Four small-cap specialists discuss inflation, active management, market contradiction and financial accommodation.
Chuck Royce: Reduced Inflation
I think investors have been over-focused about a recession coming and the headlines have confused people. What is happening is a slowdown in the rate of growth—the most normal thing in the world. We are not going into anything like recession. So, I think investors are overreacting to that. Second, inflation coming down or not going up dramatically is in general, a very positive thing. So, we’re having a very good combination really for stocks overall.
Francis Gannon: Active Management Poised Well Going Forward
I think one of the more positive things about the market these days that investors are missing, is that if you go back five years in time, you’re entering into the period of time when zero interest rate policy and quantitative easing was kind of hitting its max moment and active managers were underperforming. And that peak moment of underperformance is going to start rolling off over the next six months to twelve months and active managers are going to start looking much better in terms of their overall performance, something the market hasn’t thought about in a long period of time.
Jay Kaplan: Navigating Market Contradiction
There’s a lot of contradiction in the marketplace. The S&P 500 makes new all-time highs every day and the marketplace thinks there’s a “Fed Put” in case something goes wrong. So that’s one side. The other side is the Russell 2000 continues to underperform the S&P 500 while at the same time, the yield curve bounces around between flat and inverted and that typically signals a recession is coming soon. One of those is going to be wrong. We don’t know which one it is, but the positive surprise for us would be, and this is the camp that we’re in, that the recession isn’t coming soon and then the Russell ought to perform better when those worries go away.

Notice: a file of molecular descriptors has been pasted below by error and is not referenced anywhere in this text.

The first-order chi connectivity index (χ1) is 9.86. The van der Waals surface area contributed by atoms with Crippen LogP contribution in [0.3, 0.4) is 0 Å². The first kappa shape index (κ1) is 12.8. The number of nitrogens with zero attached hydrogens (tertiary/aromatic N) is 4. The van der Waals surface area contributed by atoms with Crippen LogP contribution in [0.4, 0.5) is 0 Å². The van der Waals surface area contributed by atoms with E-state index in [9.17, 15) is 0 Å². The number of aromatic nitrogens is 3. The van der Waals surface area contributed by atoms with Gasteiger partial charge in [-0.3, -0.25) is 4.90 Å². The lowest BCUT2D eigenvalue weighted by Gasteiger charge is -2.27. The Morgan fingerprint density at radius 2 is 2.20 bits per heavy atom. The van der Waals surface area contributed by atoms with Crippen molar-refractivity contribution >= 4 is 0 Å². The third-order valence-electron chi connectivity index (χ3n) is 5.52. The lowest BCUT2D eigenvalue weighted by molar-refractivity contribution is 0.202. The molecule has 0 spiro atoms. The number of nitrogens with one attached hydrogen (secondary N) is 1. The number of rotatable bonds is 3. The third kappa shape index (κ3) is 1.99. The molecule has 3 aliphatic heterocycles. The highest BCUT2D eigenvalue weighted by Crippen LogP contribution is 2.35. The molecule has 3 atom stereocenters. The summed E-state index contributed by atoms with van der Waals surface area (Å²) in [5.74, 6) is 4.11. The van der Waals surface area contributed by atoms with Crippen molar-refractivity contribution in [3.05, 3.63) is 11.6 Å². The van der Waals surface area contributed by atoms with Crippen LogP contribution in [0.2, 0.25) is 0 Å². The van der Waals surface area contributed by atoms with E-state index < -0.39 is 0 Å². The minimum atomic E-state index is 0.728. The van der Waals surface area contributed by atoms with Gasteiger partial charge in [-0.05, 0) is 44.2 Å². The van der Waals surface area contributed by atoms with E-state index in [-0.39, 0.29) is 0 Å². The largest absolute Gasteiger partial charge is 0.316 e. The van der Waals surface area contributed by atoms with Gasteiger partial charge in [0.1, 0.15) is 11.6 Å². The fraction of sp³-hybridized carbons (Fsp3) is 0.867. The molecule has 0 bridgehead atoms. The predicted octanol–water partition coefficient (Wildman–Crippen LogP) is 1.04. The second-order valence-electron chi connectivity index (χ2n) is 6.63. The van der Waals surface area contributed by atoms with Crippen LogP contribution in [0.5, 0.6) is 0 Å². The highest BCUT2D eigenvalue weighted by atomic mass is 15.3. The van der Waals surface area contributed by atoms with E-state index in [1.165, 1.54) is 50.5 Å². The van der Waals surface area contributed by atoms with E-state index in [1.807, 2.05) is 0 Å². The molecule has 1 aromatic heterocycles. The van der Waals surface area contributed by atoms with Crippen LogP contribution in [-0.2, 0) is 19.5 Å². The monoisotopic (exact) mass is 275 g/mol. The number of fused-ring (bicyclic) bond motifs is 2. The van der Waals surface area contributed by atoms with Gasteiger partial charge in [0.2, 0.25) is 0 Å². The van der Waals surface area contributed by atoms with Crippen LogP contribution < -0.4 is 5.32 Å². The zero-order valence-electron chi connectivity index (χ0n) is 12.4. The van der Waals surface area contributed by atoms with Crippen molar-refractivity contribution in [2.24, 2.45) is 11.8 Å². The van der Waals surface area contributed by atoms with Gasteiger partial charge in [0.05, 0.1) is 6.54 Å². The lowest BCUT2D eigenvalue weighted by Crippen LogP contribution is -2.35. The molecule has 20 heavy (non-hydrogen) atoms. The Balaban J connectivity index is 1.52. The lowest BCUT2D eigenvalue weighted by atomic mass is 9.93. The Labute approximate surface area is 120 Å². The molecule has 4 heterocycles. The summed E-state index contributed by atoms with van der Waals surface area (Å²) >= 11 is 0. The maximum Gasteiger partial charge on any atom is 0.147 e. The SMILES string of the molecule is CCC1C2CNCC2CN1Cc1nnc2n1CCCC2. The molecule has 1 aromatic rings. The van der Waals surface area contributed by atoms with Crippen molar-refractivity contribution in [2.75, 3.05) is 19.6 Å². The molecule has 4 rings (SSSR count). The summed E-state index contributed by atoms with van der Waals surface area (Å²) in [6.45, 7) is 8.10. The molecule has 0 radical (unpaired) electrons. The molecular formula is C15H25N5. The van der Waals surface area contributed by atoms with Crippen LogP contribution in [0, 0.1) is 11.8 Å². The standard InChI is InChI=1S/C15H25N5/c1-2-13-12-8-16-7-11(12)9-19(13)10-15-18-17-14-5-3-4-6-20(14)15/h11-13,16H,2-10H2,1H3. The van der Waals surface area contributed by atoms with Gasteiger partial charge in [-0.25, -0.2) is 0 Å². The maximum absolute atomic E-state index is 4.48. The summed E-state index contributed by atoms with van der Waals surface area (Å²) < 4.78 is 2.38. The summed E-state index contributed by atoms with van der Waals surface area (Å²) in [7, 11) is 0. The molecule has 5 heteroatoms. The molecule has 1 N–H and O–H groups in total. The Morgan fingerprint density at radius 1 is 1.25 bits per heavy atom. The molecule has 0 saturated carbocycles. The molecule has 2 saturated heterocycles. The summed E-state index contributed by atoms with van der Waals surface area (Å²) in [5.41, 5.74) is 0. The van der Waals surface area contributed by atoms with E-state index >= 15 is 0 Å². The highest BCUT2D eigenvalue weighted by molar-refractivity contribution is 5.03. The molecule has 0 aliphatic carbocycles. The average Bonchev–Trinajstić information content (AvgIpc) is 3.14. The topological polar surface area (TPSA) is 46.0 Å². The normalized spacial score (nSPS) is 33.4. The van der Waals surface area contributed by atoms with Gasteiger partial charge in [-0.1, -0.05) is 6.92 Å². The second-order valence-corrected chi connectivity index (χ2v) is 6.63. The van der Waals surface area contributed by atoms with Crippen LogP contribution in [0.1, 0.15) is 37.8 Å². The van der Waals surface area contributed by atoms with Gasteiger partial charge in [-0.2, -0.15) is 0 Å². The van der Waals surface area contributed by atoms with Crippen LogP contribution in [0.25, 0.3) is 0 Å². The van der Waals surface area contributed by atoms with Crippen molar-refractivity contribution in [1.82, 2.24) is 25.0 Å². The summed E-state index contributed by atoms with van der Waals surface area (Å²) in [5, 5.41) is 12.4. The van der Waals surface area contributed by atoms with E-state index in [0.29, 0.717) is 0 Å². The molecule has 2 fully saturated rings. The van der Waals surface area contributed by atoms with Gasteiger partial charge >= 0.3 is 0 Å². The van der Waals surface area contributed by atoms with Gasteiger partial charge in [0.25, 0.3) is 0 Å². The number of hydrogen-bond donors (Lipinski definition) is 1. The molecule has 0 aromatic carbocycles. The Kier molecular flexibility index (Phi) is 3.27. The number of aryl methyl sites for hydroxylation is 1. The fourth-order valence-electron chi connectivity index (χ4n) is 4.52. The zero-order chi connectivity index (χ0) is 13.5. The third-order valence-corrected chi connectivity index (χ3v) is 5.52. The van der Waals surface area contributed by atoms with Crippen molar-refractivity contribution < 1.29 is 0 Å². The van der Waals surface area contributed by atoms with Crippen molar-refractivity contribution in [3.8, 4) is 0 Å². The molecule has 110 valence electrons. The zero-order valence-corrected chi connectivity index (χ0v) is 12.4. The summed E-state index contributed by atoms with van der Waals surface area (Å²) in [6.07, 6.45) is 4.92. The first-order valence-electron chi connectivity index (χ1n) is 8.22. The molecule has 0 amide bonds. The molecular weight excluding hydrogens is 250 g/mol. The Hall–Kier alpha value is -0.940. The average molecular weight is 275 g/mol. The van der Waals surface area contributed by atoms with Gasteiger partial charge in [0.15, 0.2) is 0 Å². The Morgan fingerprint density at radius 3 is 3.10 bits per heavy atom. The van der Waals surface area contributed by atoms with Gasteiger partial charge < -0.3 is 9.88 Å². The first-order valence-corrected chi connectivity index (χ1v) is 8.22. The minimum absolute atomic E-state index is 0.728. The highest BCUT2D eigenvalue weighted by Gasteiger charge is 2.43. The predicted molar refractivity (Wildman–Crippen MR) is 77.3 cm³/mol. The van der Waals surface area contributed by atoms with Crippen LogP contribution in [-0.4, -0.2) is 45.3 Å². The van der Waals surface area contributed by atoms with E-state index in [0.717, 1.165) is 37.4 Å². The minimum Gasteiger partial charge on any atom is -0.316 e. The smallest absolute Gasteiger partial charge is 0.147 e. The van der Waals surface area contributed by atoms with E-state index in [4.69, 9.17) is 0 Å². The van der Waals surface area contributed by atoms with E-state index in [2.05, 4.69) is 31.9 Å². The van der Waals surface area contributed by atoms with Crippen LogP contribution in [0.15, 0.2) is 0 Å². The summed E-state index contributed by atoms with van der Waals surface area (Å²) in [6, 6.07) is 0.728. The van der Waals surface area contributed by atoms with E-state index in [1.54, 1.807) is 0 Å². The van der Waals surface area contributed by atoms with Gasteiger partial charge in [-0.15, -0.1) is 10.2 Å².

Steve Lipper: Increased Financial Accommodation
So a positive investors are talking about is the perceived pivot by both the Federal Reserve (Fed) and the ECB to greater accommodation. However, there are two different components of that accommodation. One can be lower rates, but the one that doesn’t seem to be being talked about as much is increased financial accommodation, a resumption of quantitative easing inside or outside of the U.S.
And while we’re not macro analysts and we’re not predicting that, what we can say looking historically is that if it does occur, increased financial accommodation historically has been supportive of increases in small-cap stocks. We think that positive may not be appreciated.
Quantitative easing (QE) refers to a monetary policy implemented by a central bank in which it increases the excess reserves of the banking system through the direct purchase of debt securities.
The S&P 500 Index is an unmanaged index of 500 stocks that is generally representative of the performance of larger companies in the U.S.
The “Fed Put” is the widespread belief that the US Federal Reserve is willing and able to adjust monetary policy in a way that is bullish for the stock market.
The Russell 2000 Index is an unmanaged list of common stocks that is frequently used as a general performance measure of U.S. stocks of small and/or midsize companies.
The yield curve shows the relationship between yields and maturity dates for a similar class of bonds.
Inverted yield curve refers to a market condition when yields for longer-maturity bonds have yields which are lower than shorter-maturity issues.
The Federal Reserve Board (“Fed”) is responsible for the formulation of policies designed to promote economic growth, full employment, stable prices, and a sustainable pattern of international trade and payments.
The European Central Bank (ECB) is responsible for the monetary system of the European Union (EU) and the euro currency.